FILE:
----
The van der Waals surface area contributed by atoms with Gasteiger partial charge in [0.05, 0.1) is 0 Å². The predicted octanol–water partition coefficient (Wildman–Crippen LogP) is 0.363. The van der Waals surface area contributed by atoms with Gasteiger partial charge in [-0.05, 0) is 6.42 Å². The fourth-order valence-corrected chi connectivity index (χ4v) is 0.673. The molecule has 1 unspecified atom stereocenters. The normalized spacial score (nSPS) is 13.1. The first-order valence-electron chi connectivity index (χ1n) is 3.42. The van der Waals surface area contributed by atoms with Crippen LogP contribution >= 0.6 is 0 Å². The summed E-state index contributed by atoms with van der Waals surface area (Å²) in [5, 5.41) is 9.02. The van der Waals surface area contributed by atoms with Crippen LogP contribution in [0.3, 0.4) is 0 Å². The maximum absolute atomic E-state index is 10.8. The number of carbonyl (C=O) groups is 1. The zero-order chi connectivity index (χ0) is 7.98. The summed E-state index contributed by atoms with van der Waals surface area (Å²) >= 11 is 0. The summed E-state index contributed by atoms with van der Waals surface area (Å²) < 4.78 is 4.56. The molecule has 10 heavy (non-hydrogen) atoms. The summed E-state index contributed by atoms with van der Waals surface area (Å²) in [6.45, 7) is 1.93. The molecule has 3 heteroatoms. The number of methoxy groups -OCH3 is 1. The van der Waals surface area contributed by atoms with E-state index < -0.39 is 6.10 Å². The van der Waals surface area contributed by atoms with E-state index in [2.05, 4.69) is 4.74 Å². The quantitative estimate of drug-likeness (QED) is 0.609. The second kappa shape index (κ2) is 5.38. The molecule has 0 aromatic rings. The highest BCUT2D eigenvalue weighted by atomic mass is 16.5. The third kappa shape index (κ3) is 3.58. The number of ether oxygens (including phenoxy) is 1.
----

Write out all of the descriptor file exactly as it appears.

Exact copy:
The van der Waals surface area contributed by atoms with Gasteiger partial charge in [0.05, 0.1) is 0 Å². The predicted octanol–water partition coefficient (Wildman–Crippen LogP) is 0.363. The van der Waals surface area contributed by atoms with Gasteiger partial charge in [-0.05, 0) is 6.42 Å². The fourth-order valence-corrected chi connectivity index (χ4v) is 0.673. The molecule has 1 unspecified atom stereocenters. The normalized spacial score (nSPS) is 13.1. The first-order valence-electron chi connectivity index (χ1n) is 3.42. The van der Waals surface area contributed by atoms with Crippen LogP contribution >= 0.6 is 0 Å². The summed E-state index contributed by atoms with van der Waals surface area (Å²) in [5, 5.41) is 9.02. The van der Waals surface area contributed by atoms with Crippen LogP contribution in [0.3, 0.4) is 0 Å². The maximum absolute atomic E-state index is 10.8. The number of carbonyl (C=O) groups is 1. The zero-order chi connectivity index (χ0) is 7.98. The summed E-state index contributed by atoms with van der Waals surface area (Å²) >= 11 is 0. The summed E-state index contributed by atoms with van der Waals surface area (Å²) < 4.78 is 4.56. The molecule has 10 heavy (non-hydrogen) atoms. The summed E-state index contributed by atoms with van der Waals surface area (Å²) in [6.45, 7) is 1.93. The molecule has 3 heteroatoms. The number of methoxy groups -OCH3 is 1. The van der Waals surface area contributed by atoms with E-state index < -0.39 is 6.10 Å². The van der Waals surface area contributed by atoms with E-state index in [2.05, 4.69) is 4.74 Å². The quantitative estimate of drug-likeness (QED) is 0.609. The second kappa shape index (κ2) is 5.38. The molecule has 0 aromatic rings. The highest BCUT2D eigenvalue weighted by atomic mass is 16.5. The third kappa shape index (κ3) is 3.58. The number of ether oxygens (including phenoxy) is 1.